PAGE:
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Article
April 25, 1977

Respiratory Health and Polyvinyl Chloride Fumes

JAMA. 1977;237(17):1826. doi:10.1001/jama.1977.03270440016008
Abstract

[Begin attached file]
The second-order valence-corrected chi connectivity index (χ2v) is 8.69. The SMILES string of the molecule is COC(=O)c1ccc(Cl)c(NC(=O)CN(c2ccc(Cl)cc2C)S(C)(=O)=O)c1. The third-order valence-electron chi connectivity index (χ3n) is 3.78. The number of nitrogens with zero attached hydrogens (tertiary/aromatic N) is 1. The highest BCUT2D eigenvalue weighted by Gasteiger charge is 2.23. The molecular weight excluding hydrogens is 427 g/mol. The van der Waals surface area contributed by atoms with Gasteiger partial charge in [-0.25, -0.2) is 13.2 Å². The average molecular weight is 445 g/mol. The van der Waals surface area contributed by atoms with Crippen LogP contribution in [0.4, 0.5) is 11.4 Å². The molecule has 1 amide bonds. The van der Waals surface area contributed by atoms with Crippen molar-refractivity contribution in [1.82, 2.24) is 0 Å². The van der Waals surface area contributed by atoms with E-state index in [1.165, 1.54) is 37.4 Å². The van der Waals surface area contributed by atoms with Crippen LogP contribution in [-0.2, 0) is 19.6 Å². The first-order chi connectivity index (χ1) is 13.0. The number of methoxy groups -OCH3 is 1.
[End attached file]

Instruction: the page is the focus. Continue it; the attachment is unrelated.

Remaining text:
To the Editor.—  Recent letters (236: 1117, 1118, 1976) are evidence of continuing interest in respiratory health and polyvinyl chloride (PVC) fumes. Meat-wrappers' asthma has been the subject of case reports (226:639, 1973), questionnaire surveys,1 and inhalation challenge testing.2 In 1975, we collected data on respiratory symptoms and lung function from 150 employees of a supermarket chain in New Orleans. Seventy-two persons were exposed to PVC in meat or produce wrapping, and 78 were not. The exposed group had a mean age of 35 years (±12.2 years), and 83% were smokers or ex-smokers. The nonexposed group had a mean age of 35 years (±12.7 years), and 74% were smokers or ex-smokers. Forty-one percent of exposed and 44% of nonexposed persons were considered atopic.In 1972 to 1973, the management replaced most of the hot-wire wrapping machines with machines equipped with mechanical film cutters (but these are fitted with hot

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